Living without grief

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I ordered the book after watching 'The Centre Will Not Hold' on Netflix and learning about Joan Didion for the first time. It was intended as a gift for the friend I was visiting in Australia but it didn't arrive in time and was waiting for me on a shelf in the hall when I returned nearly a month later, hidden under letters from my bank and Inland Revenue. My 'to read' pile is unusually sparse, so I shrugged and decided to read it myself. 

It was a bank holiday so I ran a bath at 4pm on a Friday and boiled the kettle. I balanced my Louis Theroux mug and a chocolate brownie in a brown paper bag on the edge of the bath and sank in. I hadn't intended to read the book because it's about grief.

I don't know anything about grief.

My last great grandparent Mrs P died last year, two days after my 28th birthday. She was 101 and her passing was inevitable; she had already outlived one of her children. It was strange seeing my grandad, a man in his 70s, grieve for his mother so late in life. She'd been in care since I was in my early teens and I didn't know her. It was the first and only funeral I have attended for a member of my family.

I don't know anyone who has experienced so little personal tragedy as me. I'm 29 now and it's looking likely, touch wood, that I will turn 30 with all of my grandparents still living. Because of my parents' divorce and my adoption, I don't just have four standard issue grandparents, but six. 

"I don't even think your mum's upset I have cancer," my granny said after she was diagnosed almost five years ago. My mum's way of coping with hardship is to roll up her sleeves, get all the facts. Mike has remarked on what a morbid family we are. Since death has never come for us, we spend a lot of time preparing for it, musing aloud on the division of assets, which family members will cause rows and if the spouse left behind will cope. We are rolling up our sleeves, as if it will prepare us in the slightest. 

I feel like a terrible friend. In my group, people are starting to lose parents and I nod along but can't possibly understand anything they tell me. Should I bother informing our Whatsapp group when one of my grandparents dies? It seems like nothing in comparison, a footnote. A boy I went to school with, 10 days younger than me; both his parents gone and a brother killed in a terrorist attack. Where is my share? What have I done to deserve six grandparents while his immediate family shrinks to nothing?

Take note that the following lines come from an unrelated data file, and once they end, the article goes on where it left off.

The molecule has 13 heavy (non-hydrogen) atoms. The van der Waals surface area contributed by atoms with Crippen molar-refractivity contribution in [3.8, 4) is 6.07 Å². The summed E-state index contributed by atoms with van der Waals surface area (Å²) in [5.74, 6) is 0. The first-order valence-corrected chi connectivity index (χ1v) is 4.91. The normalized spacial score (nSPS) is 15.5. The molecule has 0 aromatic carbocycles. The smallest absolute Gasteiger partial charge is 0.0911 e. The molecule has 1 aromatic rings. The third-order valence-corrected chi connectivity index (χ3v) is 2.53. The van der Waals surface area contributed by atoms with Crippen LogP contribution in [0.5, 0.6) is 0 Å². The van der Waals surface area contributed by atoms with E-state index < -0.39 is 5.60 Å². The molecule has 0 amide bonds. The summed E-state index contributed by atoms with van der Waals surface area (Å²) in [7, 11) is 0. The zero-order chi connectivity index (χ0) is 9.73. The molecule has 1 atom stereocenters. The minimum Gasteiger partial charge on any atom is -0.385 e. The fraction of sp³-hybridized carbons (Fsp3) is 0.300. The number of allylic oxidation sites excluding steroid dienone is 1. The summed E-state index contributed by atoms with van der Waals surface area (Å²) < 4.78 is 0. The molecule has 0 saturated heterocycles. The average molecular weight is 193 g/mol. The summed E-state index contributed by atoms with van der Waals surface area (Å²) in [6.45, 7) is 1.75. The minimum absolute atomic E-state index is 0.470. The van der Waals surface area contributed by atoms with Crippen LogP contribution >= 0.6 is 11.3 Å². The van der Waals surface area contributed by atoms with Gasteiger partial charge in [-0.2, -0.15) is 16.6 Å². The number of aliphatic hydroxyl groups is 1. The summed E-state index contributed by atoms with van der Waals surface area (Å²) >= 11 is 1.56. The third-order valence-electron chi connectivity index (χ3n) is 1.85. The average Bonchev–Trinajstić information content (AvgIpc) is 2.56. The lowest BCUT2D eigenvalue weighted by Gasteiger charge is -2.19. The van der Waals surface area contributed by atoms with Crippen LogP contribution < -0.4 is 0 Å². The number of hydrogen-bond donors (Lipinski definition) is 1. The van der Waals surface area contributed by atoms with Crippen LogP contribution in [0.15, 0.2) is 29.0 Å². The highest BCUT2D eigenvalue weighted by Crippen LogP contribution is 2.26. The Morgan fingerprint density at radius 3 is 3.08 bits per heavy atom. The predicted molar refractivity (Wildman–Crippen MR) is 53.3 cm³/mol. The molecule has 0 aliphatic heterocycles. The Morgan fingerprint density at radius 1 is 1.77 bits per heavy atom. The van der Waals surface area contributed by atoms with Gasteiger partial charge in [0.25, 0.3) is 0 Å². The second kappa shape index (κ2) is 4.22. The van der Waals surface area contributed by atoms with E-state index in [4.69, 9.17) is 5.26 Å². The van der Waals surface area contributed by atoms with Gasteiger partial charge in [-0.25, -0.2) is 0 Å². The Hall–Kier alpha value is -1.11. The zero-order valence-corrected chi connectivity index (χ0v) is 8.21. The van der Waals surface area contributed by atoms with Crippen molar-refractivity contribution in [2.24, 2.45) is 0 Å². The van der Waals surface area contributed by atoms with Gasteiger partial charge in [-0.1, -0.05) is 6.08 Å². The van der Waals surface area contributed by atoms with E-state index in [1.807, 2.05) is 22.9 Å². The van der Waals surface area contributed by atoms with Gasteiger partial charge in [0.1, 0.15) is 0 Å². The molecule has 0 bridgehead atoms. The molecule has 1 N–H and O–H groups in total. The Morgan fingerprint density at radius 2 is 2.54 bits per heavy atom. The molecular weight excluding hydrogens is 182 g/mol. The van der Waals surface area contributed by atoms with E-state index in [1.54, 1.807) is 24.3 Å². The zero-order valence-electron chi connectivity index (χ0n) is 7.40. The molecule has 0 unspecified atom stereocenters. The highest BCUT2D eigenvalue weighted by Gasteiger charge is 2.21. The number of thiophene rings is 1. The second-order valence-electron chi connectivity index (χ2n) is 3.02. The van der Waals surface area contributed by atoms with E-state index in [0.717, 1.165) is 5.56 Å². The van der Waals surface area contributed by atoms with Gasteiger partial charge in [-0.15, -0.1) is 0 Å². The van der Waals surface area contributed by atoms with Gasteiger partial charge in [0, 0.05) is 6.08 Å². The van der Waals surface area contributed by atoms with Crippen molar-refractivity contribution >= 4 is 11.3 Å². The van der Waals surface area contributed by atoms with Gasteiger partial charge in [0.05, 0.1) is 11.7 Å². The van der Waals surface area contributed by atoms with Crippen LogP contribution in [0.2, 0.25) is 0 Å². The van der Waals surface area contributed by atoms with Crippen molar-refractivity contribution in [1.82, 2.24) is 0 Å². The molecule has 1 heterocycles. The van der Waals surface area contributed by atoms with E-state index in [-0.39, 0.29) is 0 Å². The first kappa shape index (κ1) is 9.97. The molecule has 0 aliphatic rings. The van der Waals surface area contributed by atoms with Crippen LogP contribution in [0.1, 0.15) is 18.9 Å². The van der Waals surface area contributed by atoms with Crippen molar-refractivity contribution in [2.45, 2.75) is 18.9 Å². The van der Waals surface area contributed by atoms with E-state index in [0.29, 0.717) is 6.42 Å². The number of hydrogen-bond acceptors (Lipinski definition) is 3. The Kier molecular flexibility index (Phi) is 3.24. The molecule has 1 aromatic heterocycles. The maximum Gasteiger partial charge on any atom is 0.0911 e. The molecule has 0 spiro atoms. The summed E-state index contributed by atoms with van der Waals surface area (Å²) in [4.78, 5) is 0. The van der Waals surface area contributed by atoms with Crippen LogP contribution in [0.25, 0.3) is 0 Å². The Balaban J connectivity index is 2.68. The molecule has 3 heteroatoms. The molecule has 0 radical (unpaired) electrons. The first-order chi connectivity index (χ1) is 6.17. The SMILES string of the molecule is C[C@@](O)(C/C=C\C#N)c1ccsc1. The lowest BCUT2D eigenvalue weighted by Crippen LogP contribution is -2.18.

Knowing your grandparents as an adult comes with its own baggage. When you're a child, it's all about going to the shops, playing outside and being fed your weight in chocolate cake. As you become a teenager, you also become an edited version of yourself, one who spends money wisely, doesn't sleep around and makes sensible choices at all times. The criticism from grandparents is limited to your haircut and style choices as you make small talk with one another. Then you're in your 20s and a grownup and the criticism starts to go both ways. You actually have to decide if you like each other. Politics, racism and sexism are minefields to be crossed.

My granny won't discuss my domestic abuse case with me, changing the topic of conversation to the M&S sale whenever I try to bring it up with her. I don't call her for four months. I feel like a dickhead when I complain about it to my friends, whose parents are in the cemetery.

I experience two feelings simultaneously. I know I have to appreciate my grandparents (and parents) for as long as they're here. But I also know that nothing I do will have been enough when the time finally comes. There is no preparation, no sleeve-rolling to be done. I am 29; their deaths will be like falling dominos, boom boom boom, one after another. Maybe that is my punishment for being allowed to enjoy their company for so long.

I keep reading. I hope Joan Didion will teach me something.

PersonalLauren Aitchison